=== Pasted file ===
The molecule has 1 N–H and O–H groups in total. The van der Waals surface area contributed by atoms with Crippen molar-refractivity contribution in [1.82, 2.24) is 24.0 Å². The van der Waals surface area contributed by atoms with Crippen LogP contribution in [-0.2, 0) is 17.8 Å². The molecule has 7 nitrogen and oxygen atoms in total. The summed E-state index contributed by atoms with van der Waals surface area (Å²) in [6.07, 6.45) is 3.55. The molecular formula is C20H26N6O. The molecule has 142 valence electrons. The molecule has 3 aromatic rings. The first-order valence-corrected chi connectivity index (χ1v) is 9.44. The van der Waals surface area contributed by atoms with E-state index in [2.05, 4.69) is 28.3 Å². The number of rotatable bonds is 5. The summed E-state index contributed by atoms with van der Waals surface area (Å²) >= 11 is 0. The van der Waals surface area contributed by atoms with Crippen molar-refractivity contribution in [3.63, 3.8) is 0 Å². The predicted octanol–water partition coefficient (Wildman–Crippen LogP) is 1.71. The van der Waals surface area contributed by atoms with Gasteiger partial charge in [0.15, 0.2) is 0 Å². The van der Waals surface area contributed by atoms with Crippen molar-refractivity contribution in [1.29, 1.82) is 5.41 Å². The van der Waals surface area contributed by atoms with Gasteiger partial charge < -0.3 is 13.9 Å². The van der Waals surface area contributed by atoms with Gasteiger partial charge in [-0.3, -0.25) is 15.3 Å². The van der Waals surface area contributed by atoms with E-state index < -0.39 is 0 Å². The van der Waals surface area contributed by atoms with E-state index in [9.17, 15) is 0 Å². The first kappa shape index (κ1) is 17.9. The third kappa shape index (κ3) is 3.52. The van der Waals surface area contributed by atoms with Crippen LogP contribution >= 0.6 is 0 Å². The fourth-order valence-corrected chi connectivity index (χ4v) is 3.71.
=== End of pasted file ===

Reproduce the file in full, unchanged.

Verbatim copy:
The molecule has 1 N–H and O–H groups in total. The van der Waals surface area contributed by atoms with Crippen molar-refractivity contribution in [1.82, 2.24) is 24.0 Å². The van der Waals surface area contributed by atoms with Crippen LogP contribution in [-0.2, 0) is 17.8 Å². The molecule has 7 nitrogen and oxygen atoms in total. The summed E-state index contributed by atoms with van der Waals surface area (Å²) in [6.07, 6.45) is 3.55. The molecular formula is C20H26N6O. The molecule has 142 valence electrons. The molecule has 3 aromatic rings. The first-order valence-corrected chi connectivity index (χ1v) is 9.44. The van der Waals surface area contributed by atoms with E-state index in [2.05, 4.69) is 28.3 Å². The number of rotatable bonds is 5. The summed E-state index contributed by atoms with van der Waals surface area (Å²) >= 11 is 0. The van der Waals surface area contributed by atoms with Crippen molar-refractivity contribution in [3.63, 3.8) is 0 Å². The predicted octanol–water partition coefficient (Wildman–Crippen LogP) is 1.71. The van der Waals surface area contributed by atoms with Gasteiger partial charge in [0.15, 0.2) is 0 Å². The van der Waals surface area contributed by atoms with Crippen molar-refractivity contribution in [1.29, 1.82) is 5.41 Å². The van der Waals surface area contributed by atoms with Gasteiger partial charge < -0.3 is 13.9 Å². The van der Waals surface area contributed by atoms with Gasteiger partial charge in [-0.3, -0.25) is 15.3 Å². The van der Waals surface area contributed by atoms with E-state index < -0.39 is 0 Å². The van der Waals surface area contributed by atoms with E-state index in [9.17, 15) is 0 Å². The first kappa shape index (κ1) is 17.9. The third kappa shape index (κ3) is 3.52. The van der Waals surface area contributed by atoms with Crippen LogP contribution >= 0.6 is 0 Å². The fourth-order valence-corrected chi connectivity index (χ4v) is 3.71.